In the world of education, the last couple of decades have focused on buzzwords like “collaboration” and “group work” and “experiential learning.”
Of course, that means my kids’ curricula at the local music magnet school—where, according to promotional materials, every aspect of the school day is “infused with music”—are largely based around work sheets and spelling tests.
Although it would be easy to fault teachers for the lack of creativity, I can’t. From what I’ve seen, public school teachers are to be admired for getting out of bed in the morning, even more for retaining remnants of passion for kids, this despite the fact that their rooms are stuffed full of 34 wriggling bodies; that many of those bodies might not have had enough food or sleep or intelligent input in their lives; that their best hours are often focused on teaching children to use No. 2 pencils to fill in bubbles, lest a single child be left behind; that they must adjust to amazing new curricula every single year, rarely getting the opportunity to refine something they’ve already tried out; that they are expected to sit on committees and wade through politics during the hours they might be working with students or realizing cool new classroom projects like building a mass spectrometer out of empty paper towel tubes and Hubba Bubba.
As my sister, a teacher of some twenty years (and who, one year, spent $4,000 of her own salary purchasing classroom materials), notes, “If my job were just about being with the kids and interacting with the parents, instead of all the other added-on junk, it’d be easier to like.”
Fortunately, teachers are able to compartmentalize the crap and do try to break up the monotony of fill-in-the-blank learning. Every now and then, they get to work in more dynamic ideas. Or, okay, more realistically, they work in ideas that don’t involve circling a), b), or c). And we’ll call that dynamic.
For example, Girl’s third grade class occasionally has the opportunity to take its worksheet-based curriculum to the next level and do the type of training that will ready them, one day, to become corporate drones.
Yup. They get to do Power Point presentations.
Upping that thrill, they recently got to choose their own topics and compile a “How To” presentation on any subject that thrills them, that they think their classmates need to know about, that they feel is complex enough that it needs breaking down into its specific steps.
Naturally, then, Girl, whom I’ve pegged as a future Human Resources Director, chose to do hers on “How To Make Ice.”
Several demonstrated how to make peanut butter and jelly sandwiches. Three did theirs on how to snowboard.
Poor, beleaguered Ms. D must have thrown her worn-down pumps (yet, strangely, they feel like sneakers) into the air the day one girl went through the steps of how to construct a bed for a paper doll.
The other part of the learning equation, the parents, played into these presentations, as well. When Girl came home and reported proudly what she’d chosen for her topic, Groom and I locked eyes and silently vowed not to demand, “And how exactly do you turn a two-step process into an entire Power Point slide show and speech??? HUH????????? What’s more, look at how you haven’t even started this thing, and already we’re using multiple question marks to stress our bemusement, as though they strengthen our sense of disbelief and as though you can hear our punctuation! By the way, that last sentence ended with an exclamation point!!! And that one ended with three of them because we were really vehement!!!!!!!!!!”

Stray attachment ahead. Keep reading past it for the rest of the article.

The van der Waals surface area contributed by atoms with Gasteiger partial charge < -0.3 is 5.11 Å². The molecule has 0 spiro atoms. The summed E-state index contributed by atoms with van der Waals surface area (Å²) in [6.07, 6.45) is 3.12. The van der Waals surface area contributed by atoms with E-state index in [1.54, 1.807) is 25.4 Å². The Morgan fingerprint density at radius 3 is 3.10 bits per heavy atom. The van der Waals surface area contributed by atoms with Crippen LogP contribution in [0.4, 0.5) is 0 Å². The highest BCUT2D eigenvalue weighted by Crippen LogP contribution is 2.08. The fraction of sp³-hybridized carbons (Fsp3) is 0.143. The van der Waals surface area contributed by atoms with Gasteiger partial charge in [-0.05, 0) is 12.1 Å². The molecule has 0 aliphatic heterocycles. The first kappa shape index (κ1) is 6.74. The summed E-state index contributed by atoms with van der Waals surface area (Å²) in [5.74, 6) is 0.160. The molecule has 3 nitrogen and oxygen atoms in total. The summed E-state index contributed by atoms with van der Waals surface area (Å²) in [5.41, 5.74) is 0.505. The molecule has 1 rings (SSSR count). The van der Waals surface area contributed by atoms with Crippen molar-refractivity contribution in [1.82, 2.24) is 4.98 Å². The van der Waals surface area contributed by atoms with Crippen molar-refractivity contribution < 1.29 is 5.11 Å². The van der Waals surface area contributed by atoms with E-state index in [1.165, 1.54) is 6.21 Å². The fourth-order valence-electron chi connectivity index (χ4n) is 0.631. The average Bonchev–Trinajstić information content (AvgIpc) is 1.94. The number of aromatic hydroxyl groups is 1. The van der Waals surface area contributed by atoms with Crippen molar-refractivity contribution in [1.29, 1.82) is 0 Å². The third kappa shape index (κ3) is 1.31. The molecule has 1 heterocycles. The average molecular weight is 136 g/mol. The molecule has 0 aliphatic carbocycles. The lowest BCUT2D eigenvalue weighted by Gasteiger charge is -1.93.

Our restraint in the face of her underwhelming topic choice stemmed from a long-honored parental strategy called Stuffing a Sock In It. Matching her seriousness of purpose, we vowed to support her by providing all the water and trays she might need. Even more, we promised to move the vodka when the time came to freeze. In fact, with the freezer so full of test trays, it seemed best to clear out the vodka all together.
As the week went by, and Girl put together her Power Point at school, chipping away at the, er, ice, Groom and I would relax on the couch at night and remove the sock from our collective parental mouth.
“Do you think she could put in a slide entitled ‘The Importance of Ice at the Bottom of a Tumbler Glass, Especially If It Contained Bailey’s Irish Cream–Which, in Its Heavenly Way, Deposited Remnant Creaminess into the Cold Chips, a Creaminess Which Then Caused the Drinker to Crunch and Suck on the Cubes in a Way That No Third Grader Should Witness’?” I wondered aloud.
Continuing, I noted, “Do you think we should mention to her that diamonds are often called ‘ice’ and so maybe she should have a little section about blood diamond mining in Africa? If we make some calls on that special red telephone in the kitchen–you know, the one Stephen Spielberg stopped by and installed next to the toaster last year, to be used only in the case of a celebrity emergency–do you think we could get Leonardo di Caprio and Djimon Hounsou to stop by the elementary school while she’s talking? They could do something with puppets, and hell if that wouldn’t be worth extra credit.”
At this point, Groom interjected, “What I’m worried about is that she’ll get so focused on the whole ‘freezing water’ aspect that she’ll forget to mention meth labs and how a very special kind of ‘ice’ gets to the streets. In a way, she’d be neglecting an entire population of drug addicts, and that could count against her when Ms. D does the final tallying.”
Stifling a tiny burp, I concluded, “If Ms. D has the audacity to mark down an 8-year-old who’s still getting up to speed with things like, well, speed, then we only have one option, right?
We’ll have to ice her.”